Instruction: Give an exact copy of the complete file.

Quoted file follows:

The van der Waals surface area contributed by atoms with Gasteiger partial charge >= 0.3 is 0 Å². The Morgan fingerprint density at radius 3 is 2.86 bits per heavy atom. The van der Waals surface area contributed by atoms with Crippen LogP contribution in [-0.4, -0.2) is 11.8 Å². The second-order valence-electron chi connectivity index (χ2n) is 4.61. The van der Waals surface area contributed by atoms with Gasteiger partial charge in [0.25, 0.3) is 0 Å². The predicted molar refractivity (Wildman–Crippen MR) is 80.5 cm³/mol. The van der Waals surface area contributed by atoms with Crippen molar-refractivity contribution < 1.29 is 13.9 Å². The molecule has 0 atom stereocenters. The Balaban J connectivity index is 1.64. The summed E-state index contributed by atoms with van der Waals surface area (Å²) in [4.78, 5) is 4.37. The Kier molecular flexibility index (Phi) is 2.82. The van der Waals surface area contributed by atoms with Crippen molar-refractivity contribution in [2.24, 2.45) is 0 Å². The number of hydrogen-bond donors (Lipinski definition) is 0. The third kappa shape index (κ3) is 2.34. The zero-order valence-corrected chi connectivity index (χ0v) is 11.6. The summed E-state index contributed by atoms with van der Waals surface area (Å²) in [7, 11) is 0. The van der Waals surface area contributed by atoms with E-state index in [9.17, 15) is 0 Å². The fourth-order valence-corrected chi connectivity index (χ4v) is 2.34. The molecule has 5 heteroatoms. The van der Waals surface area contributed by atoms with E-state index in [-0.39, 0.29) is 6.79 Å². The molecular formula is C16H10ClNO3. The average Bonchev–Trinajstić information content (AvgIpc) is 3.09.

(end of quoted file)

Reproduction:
The van der Waals surface area contributed by atoms with Gasteiger partial charge >= 0.3 is 0 Å². The Morgan fingerprint density at radius 3 is 2.86 bits per heavy atom. The van der Waals surface area contributed by atoms with Crippen LogP contribution in [-0.4, -0.2) is 11.8 Å². The second-order valence-electron chi connectivity index (χ2n) is 4.61. The van der Waals surface area contributed by atoms with Gasteiger partial charge in [0.25, 0.3) is 0 Å². The predicted molar refractivity (Wildman–Crippen MR) is 80.5 cm³/mol. The van der Waals surface area contributed by atoms with Crippen molar-refractivity contribution < 1.29 is 13.9 Å². The molecule has 0 atom stereocenters. The Balaban J connectivity index is 1.64. The summed E-state index contributed by atoms with van der Waals surface area (Å²) in [4.78, 5) is 4.37. The Kier molecular flexibility index (Phi) is 2.82. The van der Waals surface area contributed by atoms with Crippen molar-refractivity contribution in [2.24, 2.45) is 0 Å². The number of hydrogen-bond donors (Lipinski definition) is 0. The third kappa shape index (κ3) is 2.34. The zero-order valence-corrected chi connectivity index (χ0v) is 11.6. The summed E-state index contributed by atoms with van der Waals surface area (Å²) in [7, 11) is 0. The van der Waals surface area contributed by atoms with E-state index in [9.17, 15) is 0 Å². The fourth-order valence-corrected chi connectivity index (χ4v) is 2.34. The molecule has 5 heteroatoms. The van der Waals surface area contributed by atoms with E-state index in [-0.39, 0.29) is 6.79 Å². The molecular formula is C16H10ClNO3. The average Bonchev–Trinajstić information content (AvgIpc) is 3.09.